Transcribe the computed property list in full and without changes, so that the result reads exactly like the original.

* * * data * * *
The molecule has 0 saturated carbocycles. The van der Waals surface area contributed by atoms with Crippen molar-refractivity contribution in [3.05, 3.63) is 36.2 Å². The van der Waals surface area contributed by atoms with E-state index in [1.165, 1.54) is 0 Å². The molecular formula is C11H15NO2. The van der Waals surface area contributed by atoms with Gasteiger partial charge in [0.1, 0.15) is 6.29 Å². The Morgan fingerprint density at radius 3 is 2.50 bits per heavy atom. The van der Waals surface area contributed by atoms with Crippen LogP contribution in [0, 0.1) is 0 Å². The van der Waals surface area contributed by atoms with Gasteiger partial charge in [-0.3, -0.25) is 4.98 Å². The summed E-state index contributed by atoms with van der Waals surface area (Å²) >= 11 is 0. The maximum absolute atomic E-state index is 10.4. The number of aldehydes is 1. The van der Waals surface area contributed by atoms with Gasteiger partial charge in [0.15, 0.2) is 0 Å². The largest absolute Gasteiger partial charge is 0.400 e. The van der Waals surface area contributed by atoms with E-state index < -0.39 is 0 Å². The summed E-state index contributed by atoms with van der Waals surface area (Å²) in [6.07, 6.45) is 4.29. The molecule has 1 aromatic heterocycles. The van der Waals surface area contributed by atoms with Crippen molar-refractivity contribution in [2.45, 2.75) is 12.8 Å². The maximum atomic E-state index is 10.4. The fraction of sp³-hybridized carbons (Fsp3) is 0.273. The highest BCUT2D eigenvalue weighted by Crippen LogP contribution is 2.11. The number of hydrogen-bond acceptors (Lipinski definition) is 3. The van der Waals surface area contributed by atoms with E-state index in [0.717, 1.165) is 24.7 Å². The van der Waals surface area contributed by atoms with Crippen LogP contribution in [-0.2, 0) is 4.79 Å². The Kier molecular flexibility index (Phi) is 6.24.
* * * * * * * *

The molecule has 0 saturated carbocycles. The van der Waals surface area contributed by atoms with Crippen molar-refractivity contribution in [3.05, 3.63) is 36.2 Å². The van der Waals surface area contributed by atoms with E-state index in [1.165, 1.54) is 0 Å². The molecular formula is C11H15NO2. The van der Waals surface area contributed by atoms with Gasteiger partial charge in [0.1, 0.15) is 6.29 Å². The Morgan fingerprint density at radius 3 is 2.50 bits per heavy atom. The van der Waals surface area contributed by atoms with Crippen LogP contribution in [0, 0.1) is 0 Å². The van der Waals surface area contributed by atoms with Gasteiger partial charge in [-0.3, -0.25) is 4.98 Å². The summed E-state index contributed by atoms with van der Waals surface area (Å²) >= 11 is 0. The maximum absolute atomic E-state index is 10.4. The number of aldehydes is 1. The van der Waals surface area contributed by atoms with Gasteiger partial charge in [0.15, 0.2) is 0 Å². The largest absolute Gasteiger partial charge is 0.400 e. The van der Waals surface area contributed by atoms with E-state index < -0.39 is 0 Å². The summed E-state index contributed by atoms with van der Waals surface area (Å²) in [6.07, 6.45) is 4.29. The molecule has 1 aromatic heterocycles. The van der Waals surface area contributed by atoms with Crippen molar-refractivity contribution in [2.45, 2.75) is 12.8 Å². The maximum atomic E-state index is 10.4. The fraction of sp³-hybridized carbons (Fsp3) is 0.273. The highest BCUT2D eigenvalue weighted by Crippen LogP contribution is 2.11. The number of hydrogen-bond acceptors (Lipinski definition) is 3. The van der Waals surface area contributed by atoms with E-state index in [0.717, 1.165) is 24.7 Å². The van der Waals surface area contributed by atoms with Crippen LogP contribution in [-0.2, 0) is 4.79 Å². The Kier molecular flexibility index (Phi) is 6.24.